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Home Prices and Growth: What’s Going On?

by Hart Real Estate Solutions

What Does Growth Look Like Around the U.S.?

It comes as no surprise to many of us that owning a home can be an expensive venture. Factor in HOA fees, interior appliances/materials, miscellaneous maintenance costs and everything in between, and it’s easy to see why being a homeowner can appear to be daunting to some.

Although home prices grew 5.6% last year, this is only determined when comparing dollars to dollars. If this statistic is adjusted for inflation, this increase is still actually 15% below the high that occurred in 2006. Of the country’s 100 largest metro areas, only 41 grew to new peaks, even though 97 of these 100 metro areas did see overall home price growth. Overall, housing markets on both the West and East coasts have experienced inflation-adjusted home price increases of more than 40% in the last 16 years, while markets in the Midwest and South have generally experienced decreases.

However, growth has not been the same across all income levels. After Harvard researchers collected data for more than 9,000 ZIP codes across the country, most home prices in all income brackets were LOWER than their pre-2006 peaks. Here’s the breakdown:

  • Low-income areas: 13.7% lower
  • Moderate-income areas: 6.5% lower
  • High-income areas: 3.3% lower

Because of the post-recession change in home prices, many homeowners were able to emerge from underwater, a term indicating that the value of a home is below or under its mortgage amount. In 2011, the number of underwater homeowners topped out at 12.1 million; by the end of 2016, that number was down to 3.2 million.

                   

Source: PalmBeachPost.com

What About Growth in and Around Bozeman?

Bozeman remains one of the fastest growing small towns in the country, with a population growth rate of 4.6%. Home prices across the state currently exceed pre-2006 levels by 10%.

When comparing median sales prices between Bozeman, Belgrade and other Bozeman areas, home prices are still steadily on the rise in all 3 areas.

 

Median Sales Prices (2011-2017)

This data was pulled Big Sky Country MLS for 2017. While we attempt to provide reliable, useful information, we cannot guarantee that the information is accurate, current or suitable for any particular purpose. Estimates are subject to change without notice.

 

Although median sales prices are continually rising, the good news is that the median sale price is often lower than the median original asking price: 

This data was pulled Big Sky Country MLS for 2017. While we attempt to provide reliable, useful information, we cannot guarantee that the information is accurate, current or suitable for any particular purpose. Estimates are subject to change without notice.

 

As for the country as a whole, Freddie Mac predicts an overall home price increase of 4.9% in 2018. While that may seem like quite a jump, this prediction is still lower than the 6.3% growth we’ve seen so far this year.  Much like the prediction for 2017, 2018’s prediction also suggests continued economic growth of around 2%, steady job gains and relatively low mortgage rates.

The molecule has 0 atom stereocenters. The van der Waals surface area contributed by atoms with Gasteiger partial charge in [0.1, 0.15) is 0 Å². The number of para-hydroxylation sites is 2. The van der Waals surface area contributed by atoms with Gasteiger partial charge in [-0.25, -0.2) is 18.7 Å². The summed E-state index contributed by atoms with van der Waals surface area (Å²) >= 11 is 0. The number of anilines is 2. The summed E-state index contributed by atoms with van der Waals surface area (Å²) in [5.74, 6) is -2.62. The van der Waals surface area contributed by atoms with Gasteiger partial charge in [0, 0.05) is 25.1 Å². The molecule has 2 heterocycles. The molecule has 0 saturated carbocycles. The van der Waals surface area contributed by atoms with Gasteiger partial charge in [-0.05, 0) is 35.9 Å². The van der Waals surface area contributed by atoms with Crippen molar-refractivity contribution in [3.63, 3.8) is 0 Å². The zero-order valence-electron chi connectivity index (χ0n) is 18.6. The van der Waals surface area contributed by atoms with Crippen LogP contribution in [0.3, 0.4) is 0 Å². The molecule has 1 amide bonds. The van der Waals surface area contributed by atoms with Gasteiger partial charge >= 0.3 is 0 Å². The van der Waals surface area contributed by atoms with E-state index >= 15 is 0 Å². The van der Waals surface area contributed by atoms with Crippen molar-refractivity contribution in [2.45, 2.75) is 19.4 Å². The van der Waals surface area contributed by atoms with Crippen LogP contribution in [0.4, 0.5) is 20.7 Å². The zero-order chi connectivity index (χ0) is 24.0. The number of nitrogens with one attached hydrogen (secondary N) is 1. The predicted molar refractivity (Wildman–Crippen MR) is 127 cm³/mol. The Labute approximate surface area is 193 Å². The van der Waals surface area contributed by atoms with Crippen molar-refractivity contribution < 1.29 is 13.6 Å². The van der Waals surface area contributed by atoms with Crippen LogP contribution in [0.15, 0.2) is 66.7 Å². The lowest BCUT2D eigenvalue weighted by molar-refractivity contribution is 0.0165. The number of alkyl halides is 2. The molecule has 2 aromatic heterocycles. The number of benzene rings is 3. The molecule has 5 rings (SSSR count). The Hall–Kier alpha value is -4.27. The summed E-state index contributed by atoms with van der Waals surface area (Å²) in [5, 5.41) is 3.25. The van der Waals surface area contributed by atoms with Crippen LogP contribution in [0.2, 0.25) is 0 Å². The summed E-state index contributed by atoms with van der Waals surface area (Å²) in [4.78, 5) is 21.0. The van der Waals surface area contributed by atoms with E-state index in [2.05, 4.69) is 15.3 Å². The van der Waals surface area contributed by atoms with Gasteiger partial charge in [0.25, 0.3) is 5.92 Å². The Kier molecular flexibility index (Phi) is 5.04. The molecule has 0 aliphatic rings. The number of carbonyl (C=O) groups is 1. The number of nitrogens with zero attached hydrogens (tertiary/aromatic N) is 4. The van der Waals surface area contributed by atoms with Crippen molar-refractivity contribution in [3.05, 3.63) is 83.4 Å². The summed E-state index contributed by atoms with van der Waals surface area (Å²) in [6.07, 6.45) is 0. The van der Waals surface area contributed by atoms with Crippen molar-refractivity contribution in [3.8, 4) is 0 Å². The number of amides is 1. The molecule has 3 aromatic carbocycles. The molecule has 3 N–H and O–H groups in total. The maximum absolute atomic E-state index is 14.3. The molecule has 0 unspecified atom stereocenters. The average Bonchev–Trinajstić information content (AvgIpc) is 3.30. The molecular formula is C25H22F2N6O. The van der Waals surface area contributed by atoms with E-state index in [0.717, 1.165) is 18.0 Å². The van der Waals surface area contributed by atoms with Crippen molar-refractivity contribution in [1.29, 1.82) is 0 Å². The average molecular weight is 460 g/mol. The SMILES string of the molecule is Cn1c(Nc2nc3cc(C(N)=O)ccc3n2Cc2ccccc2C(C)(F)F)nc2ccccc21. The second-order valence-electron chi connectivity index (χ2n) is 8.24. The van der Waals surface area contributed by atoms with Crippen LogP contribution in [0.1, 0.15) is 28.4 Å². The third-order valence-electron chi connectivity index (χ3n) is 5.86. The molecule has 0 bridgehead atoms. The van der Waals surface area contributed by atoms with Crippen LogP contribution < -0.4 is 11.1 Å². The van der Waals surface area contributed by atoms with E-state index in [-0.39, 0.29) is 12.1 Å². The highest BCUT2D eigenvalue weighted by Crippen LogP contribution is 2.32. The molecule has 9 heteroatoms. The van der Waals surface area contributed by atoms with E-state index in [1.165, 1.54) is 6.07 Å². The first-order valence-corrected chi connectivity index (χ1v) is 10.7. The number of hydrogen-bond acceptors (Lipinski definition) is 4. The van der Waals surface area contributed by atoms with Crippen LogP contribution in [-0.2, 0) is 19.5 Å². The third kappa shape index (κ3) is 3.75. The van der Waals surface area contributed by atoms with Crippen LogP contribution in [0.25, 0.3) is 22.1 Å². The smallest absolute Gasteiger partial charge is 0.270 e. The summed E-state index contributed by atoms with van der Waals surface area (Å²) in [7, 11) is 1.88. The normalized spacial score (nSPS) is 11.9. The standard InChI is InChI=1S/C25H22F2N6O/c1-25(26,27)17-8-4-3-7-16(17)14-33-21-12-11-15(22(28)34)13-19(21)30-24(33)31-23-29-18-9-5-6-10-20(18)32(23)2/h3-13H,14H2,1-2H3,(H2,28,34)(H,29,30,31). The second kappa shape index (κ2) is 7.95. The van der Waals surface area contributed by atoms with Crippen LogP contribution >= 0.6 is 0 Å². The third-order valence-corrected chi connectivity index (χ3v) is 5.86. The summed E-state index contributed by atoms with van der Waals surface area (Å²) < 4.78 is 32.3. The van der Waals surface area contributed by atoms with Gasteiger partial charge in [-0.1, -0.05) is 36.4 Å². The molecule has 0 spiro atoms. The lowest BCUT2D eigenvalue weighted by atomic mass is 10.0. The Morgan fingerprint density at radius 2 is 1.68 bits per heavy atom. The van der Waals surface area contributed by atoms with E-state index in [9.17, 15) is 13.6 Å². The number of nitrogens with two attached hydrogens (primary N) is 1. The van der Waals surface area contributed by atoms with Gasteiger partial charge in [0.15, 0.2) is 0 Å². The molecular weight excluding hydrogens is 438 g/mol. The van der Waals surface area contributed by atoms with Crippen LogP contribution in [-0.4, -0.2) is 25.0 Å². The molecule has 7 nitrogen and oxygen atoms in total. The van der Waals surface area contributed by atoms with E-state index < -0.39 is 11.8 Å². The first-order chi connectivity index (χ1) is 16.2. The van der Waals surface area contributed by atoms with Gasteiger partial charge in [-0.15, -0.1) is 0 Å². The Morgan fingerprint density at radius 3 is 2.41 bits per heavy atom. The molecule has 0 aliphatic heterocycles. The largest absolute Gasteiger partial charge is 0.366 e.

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The Annie and Oak Street Issues: Bozeman’s Second High School Faces New Challenges

by Hart Real Estate Solutions

While the overall design for Bozeman’s 2nd high school has been approved, the actual design drawings will be completed sometime this month, at which time the School Board will take its final vote on the design. Previously, we had learned that the design was modern and sleek, with elements of brickwork, black metal cladding and an all-glass entryway incorporated into the plans. Only small modifications to this design have been made by Building Committee members, which include using traditional red brickwork rather than the originally proposed grey, and using white instead of purple for the triangle outside the main entry.

The Annie Street Issue

City staff members are in favor of the school district building Annie Street east-west, which would cut through the middle of the property where the high school will be constructed. This expense is estimated at $800,000, and would require students to cross a city street in order to reach the playing fields. While the school conducted a traffic study and found that Annie isn’t a heavily used street, the city feels as though building this street is needed for the transportation system.

The Oak Street Issue

While the school had discussed using a portion of the budget to build a soccer field and parking lot on the north side of Oak (across the street from the new school), designers have other plans— building a pedestrian tunnel under Oak Street AND constructing an overpass over the tunnel.

The land north of Oak is city-owned, which means that the plans for a field and parking lot would be a collaborative project with the city’s plans to develop a sports complex. Creating both a tunnel and overpass, while great for ensuring pedestrian safety, present the challenge of meeting the budget.

The goal budget is between $76 million and $78 million, the current design is around $87 million, and once site work, streets and the possible tunnel are factored in, the entire project will cost $93 million.

Future Location of Second High School/Sports Complex

Only Time Will Tell